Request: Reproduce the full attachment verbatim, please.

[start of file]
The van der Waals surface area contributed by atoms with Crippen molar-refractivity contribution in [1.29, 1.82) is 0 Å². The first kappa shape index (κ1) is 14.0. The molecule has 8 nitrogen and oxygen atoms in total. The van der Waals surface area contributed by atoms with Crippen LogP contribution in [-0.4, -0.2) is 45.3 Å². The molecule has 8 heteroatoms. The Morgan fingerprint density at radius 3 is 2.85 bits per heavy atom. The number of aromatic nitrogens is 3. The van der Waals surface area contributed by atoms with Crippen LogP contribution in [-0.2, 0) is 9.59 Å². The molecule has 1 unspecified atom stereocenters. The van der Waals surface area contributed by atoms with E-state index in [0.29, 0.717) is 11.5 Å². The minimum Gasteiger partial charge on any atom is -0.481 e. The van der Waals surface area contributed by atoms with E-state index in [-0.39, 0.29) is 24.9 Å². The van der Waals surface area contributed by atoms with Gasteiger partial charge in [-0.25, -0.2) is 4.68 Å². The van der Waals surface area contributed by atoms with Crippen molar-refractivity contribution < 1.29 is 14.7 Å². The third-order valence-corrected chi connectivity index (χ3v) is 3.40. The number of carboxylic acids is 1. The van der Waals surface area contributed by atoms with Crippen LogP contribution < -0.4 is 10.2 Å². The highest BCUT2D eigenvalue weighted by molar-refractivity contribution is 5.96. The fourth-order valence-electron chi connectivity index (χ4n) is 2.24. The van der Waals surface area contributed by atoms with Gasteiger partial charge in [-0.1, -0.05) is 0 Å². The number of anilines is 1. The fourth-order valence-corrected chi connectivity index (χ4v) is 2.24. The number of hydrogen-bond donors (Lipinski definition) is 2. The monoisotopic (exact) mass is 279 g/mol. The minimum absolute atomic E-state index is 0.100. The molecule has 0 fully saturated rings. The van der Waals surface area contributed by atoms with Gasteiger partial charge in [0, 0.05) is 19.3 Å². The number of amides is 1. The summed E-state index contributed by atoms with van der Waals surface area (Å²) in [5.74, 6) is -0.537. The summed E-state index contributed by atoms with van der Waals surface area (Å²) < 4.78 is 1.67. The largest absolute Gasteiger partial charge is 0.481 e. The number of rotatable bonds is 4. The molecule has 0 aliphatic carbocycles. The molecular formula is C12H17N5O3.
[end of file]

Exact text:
The van der Waals surface area contributed by atoms with Crippen molar-refractivity contribution in [1.29, 1.82) is 0 Å². The first kappa shape index (κ1) is 14.0. The molecule has 8 nitrogen and oxygen atoms in total. The van der Waals surface area contributed by atoms with Crippen LogP contribution in [-0.4, -0.2) is 45.3 Å². The molecule has 8 heteroatoms. The Morgan fingerprint density at radius 3 is 2.85 bits per heavy atom. The number of aromatic nitrogens is 3. The van der Waals surface area contributed by atoms with Crippen LogP contribution in [-0.2, 0) is 9.59 Å². The molecule has 1 unspecified atom stereocenters. The van der Waals surface area contributed by atoms with E-state index in [0.29, 0.717) is 11.5 Å². The minimum Gasteiger partial charge on any atom is -0.481 e. The van der Waals surface area contributed by atoms with E-state index in [-0.39, 0.29) is 24.9 Å². The van der Waals surface area contributed by atoms with Gasteiger partial charge in [-0.25, -0.2) is 4.68 Å². The van der Waals surface area contributed by atoms with Crippen molar-refractivity contribution < 1.29 is 14.7 Å². The third-order valence-corrected chi connectivity index (χ3v) is 3.40. The number of carboxylic acids is 1. The van der Waals surface area contributed by atoms with Crippen LogP contribution < -0.4 is 10.2 Å². The highest BCUT2D eigenvalue weighted by molar-refractivity contribution is 5.96. The fourth-order valence-electron chi connectivity index (χ4n) is 2.24. The van der Waals surface area contributed by atoms with Gasteiger partial charge in [-0.1, -0.05) is 0 Å². The number of anilines is 1. The fourth-order valence-corrected chi connectivity index (χ4v) is 2.24. The number of hydrogen-bond donors (Lipinski definition) is 2. The monoisotopic (exact) mass is 279 g/mol. The minimum absolute atomic E-state index is 0.100. The molecule has 0 fully saturated rings. The van der Waals surface area contributed by atoms with Gasteiger partial charge in [0, 0.05) is 19.3 Å². The number of amides is 1. The summed E-state index contributed by atoms with van der Waals surface area (Å²) in [5.74, 6) is -0.537. The summed E-state index contributed by atoms with van der Waals surface area (Å²) < 4.78 is 1.67. The largest absolute Gasteiger partial charge is 0.481 e. The number of rotatable bonds is 4. The molecule has 0 aliphatic carbocycles. The molecular formula is C12H17N5O3.